-Sunday will mark a battle of 14-year NFL veterans. Alex Smith and Ryan Fitzpatrick have amassed 33,755 yards/192 touchdowns and 28,784 yards/190 touchdowns, respectively. Smith accomplished his feat with three different teams, spending seven years with San Francisco, five years with Kansas City and is in his first season with Washington. Fitzpatrick was a little bit more of a journeyman, as you probably know by now, having been with seven different teams in his nearly decade-and-a-half in the league.
Head Coach Dirk Koetter took some time to talk about the quarterback his team is about to face and what kind of player he is.
“He’s a 14-year vet,” Koetter said. “He takes care of the ball. He takes very little risk. If you looked up the MO on Alex Smith, call up the Chief fans and see what his MO was. See what his MO is in Washington. That doesn’t mean that doesn’t win. His record speaks for itself – he’s won a lot of games, but Alex Smith from whenever he started clear back with Urban Meyer, University of Utah, he has done a great job of taking care of the football his entire career and that’s why he’s been a starting quarterback for 14 years.”
Alex Smith is known for a more conservative style of play. He likely won’t be throwing a lot of deep balls or taking risks in throwing on the run. It’s a West Coast style offense, lending itself to shorter passes and possession throws, where Smith excels because he’s accurate, decisive and understands his offense thoroughly. He’ll beat you with consistency, not flashiness. And he will beat you. Like Coach Koetter said, he wouldn’t have been a starting quarterback for 14 years if he didn’t.
But forget all that. Here are the facts you really want to know.
When Fitz and Smith entered the league in 2005:
-You were walking down a Boulevard of Broken Dreams with Green Day, Mariah Carey was telling you We Belong Together, Kanye West was having some Gold Digger issues, R. Kelly was Trapped in the Closet and Gwen Stefani introduced us all to the term ‘Hollaback Girl’ …still never got any clarification as to what that is (you better believe I was listening to a ‘Hits of 2005’ playlist while writing this)
-Xbox 360 was introduced by Microsoft and Facebook and MySpace started allowing high school users to subscribe to their sites
-Star Wars Episode III: Revenge of the Sith was released
-How I Met Your Mother and The Colbert Report debuted
-Actor Tom Cruise jumped on a couch
-George H.W. Bush was president
-Hurricane Katrina devastated the New Orleans area
-Wide receiver DeSean Jackson will be a captain for this weekend’s game against his former team. The team has five consistent captains and one rotating captain each week. Jackson will be the rotating captain as he goes against his former team. Before Jackson came to Tampa Bay in 2017, he had been with Washington for three seasons. He still has relationships with a good amount of guys on the current team and is looking forward to going against them on Sunday at home.
“I’ve got a great relationship with all [those] dudes from Josh Norman to ‘Swag’ (D.J. Swearinger Sr.) to Quinton Dunbar,” Jackson said. “All them are great friends of mine. It’ll be a great opportunity to go play against some familiar faces and talk some smack. In between the white lines, no friends. After the game, maybe before the game, we can talk a little bit, but I between that line, I just want to win.”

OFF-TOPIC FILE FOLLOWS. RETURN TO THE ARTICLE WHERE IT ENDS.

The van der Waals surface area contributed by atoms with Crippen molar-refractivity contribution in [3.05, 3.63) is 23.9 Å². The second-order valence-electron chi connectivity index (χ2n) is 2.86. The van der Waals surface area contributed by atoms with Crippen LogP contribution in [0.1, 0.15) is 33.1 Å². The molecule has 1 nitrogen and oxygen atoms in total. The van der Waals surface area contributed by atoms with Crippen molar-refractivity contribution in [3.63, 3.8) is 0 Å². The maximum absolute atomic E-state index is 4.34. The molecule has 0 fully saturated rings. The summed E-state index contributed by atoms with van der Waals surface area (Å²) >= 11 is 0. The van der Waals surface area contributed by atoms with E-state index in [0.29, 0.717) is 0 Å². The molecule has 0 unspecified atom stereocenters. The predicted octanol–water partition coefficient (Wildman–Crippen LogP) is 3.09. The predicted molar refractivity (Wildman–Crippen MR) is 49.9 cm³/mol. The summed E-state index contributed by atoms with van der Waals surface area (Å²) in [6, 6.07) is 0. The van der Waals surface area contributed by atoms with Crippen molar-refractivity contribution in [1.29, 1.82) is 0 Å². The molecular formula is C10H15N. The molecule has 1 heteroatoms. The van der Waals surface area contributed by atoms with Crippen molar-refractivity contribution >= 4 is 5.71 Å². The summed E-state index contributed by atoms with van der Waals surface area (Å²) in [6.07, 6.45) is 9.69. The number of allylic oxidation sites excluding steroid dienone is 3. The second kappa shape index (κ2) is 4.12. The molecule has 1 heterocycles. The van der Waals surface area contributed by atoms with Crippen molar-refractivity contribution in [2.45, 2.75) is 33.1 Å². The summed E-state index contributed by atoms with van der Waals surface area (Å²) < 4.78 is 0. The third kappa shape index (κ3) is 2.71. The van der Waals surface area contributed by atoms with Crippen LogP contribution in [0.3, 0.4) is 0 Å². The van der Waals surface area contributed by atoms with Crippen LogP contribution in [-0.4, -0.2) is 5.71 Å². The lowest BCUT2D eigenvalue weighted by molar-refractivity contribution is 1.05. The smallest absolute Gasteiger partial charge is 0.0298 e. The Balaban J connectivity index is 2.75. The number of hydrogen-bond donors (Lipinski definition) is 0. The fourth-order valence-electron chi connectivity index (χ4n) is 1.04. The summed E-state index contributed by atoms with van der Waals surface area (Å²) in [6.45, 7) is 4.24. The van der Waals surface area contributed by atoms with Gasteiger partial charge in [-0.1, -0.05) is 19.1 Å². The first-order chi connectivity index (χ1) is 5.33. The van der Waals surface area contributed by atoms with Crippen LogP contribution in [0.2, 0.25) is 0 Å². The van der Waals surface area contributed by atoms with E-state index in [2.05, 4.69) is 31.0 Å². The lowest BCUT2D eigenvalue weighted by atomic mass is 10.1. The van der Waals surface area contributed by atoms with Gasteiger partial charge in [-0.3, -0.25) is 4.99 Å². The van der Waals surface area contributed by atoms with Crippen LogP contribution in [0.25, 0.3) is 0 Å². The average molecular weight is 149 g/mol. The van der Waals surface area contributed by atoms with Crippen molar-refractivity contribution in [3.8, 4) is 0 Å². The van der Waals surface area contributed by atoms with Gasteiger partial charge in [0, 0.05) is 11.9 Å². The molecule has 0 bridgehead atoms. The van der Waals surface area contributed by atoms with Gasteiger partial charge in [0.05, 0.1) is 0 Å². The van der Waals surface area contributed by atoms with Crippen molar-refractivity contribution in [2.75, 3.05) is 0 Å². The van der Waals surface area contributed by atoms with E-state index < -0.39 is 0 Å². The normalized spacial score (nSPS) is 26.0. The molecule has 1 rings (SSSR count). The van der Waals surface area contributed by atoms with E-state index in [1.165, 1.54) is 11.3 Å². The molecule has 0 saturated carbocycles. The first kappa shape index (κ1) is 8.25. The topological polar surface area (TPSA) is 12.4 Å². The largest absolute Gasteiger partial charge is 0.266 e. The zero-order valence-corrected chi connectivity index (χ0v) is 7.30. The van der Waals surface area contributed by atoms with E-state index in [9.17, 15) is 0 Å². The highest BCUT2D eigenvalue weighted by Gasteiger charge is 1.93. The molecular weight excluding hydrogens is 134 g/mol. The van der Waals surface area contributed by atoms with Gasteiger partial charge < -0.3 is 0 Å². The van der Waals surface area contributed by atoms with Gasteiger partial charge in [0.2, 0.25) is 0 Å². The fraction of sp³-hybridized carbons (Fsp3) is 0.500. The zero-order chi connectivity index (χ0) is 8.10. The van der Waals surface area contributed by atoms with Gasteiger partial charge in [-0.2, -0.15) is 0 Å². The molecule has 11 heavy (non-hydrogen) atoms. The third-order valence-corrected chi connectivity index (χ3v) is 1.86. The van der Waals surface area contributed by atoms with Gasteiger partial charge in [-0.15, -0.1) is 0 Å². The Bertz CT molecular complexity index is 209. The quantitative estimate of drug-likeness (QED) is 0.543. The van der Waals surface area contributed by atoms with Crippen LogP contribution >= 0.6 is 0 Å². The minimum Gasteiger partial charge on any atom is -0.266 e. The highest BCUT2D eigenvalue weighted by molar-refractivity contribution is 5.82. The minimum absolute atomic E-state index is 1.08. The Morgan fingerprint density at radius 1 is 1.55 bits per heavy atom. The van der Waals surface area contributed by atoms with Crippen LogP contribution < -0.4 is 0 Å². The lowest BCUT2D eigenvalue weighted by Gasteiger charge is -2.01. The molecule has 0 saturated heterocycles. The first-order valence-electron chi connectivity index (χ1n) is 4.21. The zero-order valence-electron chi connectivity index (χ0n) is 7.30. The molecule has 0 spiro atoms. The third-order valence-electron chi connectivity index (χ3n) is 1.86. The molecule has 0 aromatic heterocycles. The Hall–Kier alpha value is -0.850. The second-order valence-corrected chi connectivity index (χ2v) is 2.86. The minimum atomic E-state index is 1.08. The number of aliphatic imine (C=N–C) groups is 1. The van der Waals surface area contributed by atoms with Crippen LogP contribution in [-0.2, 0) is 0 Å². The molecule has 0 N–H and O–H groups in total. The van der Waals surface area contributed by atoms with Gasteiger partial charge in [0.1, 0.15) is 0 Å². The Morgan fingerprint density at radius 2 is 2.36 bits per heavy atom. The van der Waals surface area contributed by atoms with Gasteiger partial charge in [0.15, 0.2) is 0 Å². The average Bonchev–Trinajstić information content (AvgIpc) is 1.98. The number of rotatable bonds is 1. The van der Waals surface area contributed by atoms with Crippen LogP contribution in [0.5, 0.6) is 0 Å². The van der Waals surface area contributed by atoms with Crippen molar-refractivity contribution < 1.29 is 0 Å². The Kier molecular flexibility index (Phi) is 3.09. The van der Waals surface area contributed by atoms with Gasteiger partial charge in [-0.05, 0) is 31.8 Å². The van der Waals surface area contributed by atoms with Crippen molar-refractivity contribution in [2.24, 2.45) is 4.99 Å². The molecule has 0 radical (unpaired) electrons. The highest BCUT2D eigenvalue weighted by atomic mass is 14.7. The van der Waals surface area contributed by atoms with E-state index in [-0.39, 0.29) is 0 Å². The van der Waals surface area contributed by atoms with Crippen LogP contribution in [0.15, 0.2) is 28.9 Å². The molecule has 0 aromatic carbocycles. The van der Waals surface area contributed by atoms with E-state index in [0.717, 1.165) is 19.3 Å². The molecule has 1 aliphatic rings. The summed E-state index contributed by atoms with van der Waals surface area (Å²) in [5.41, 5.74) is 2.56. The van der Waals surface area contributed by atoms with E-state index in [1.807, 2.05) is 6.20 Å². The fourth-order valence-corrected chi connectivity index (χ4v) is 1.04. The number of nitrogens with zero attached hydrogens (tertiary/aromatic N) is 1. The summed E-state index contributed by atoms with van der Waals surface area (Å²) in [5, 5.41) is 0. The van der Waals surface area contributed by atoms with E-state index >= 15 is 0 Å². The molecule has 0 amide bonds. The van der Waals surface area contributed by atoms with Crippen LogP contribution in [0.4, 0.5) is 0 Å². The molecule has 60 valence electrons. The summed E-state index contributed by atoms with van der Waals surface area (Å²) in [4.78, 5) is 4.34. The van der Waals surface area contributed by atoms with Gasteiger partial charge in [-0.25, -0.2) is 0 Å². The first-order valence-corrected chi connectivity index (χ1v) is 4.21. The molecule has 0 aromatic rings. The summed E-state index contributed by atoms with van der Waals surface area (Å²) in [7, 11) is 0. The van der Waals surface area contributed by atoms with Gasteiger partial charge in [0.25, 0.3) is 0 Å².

Jackson was familiar with Washington even before he played there, spending six years with the division-rival Philadelphia Eagles. He has the second-most touchdowns against any single opponent against Washington with five, behind only his six he’s had against the New York Giants. Jackson seems to play well when it’s personal and this game will be for him.
-This year more than any other seems to have seen an offensive explosion across the league. It’s all anyone can talk about. And sure, it’s easy to talk about the creativity coming out, the ridiculous numbers quarterbacks are putting up and press replay on every impossible one-handed catch receivers these days are making. But what about the defenses?
Defenses react to what the opposing offense is showing. Therefore, as offenses start to ramp up, so will defensive efforts. And the Bucs have gone against some great defenses and are about to face another one when Washington comes in town this weekend. Just ask wide receiver Mike Evans.
“Really good secondary,” Evans said of the Washington secondary. “Really good front [seven]. I feel like each defense that we’ve been playing this year are really good defenses even though it’s been an offensive year this year. People are sleeping on the defense that’s being played. Guys are making big plays, but there’s some really good defenses and we’ve been playing a lot of them.”
He's right about that. Playing around with the stats machine, I ranked each defense by number of quarterback hits because I think that’s better than just going off sacks. Hits imply not only sacks but immense pressure on the quarterback. The Bucs play, or have played, nine of the top 12 teams in quarterback hits. Washington is third with 108 on the year so far. They also rank fifth in overall rushing defense, allowing 89.4 yards per game. That probably aids in why they get so many hits on the quarterback – they force the QB to pass, theoretically making him hold the ball longer and giving them more time to get to him. Luckily, the Bucs’ offensive line is already used to holding for longer to allow plays to develop.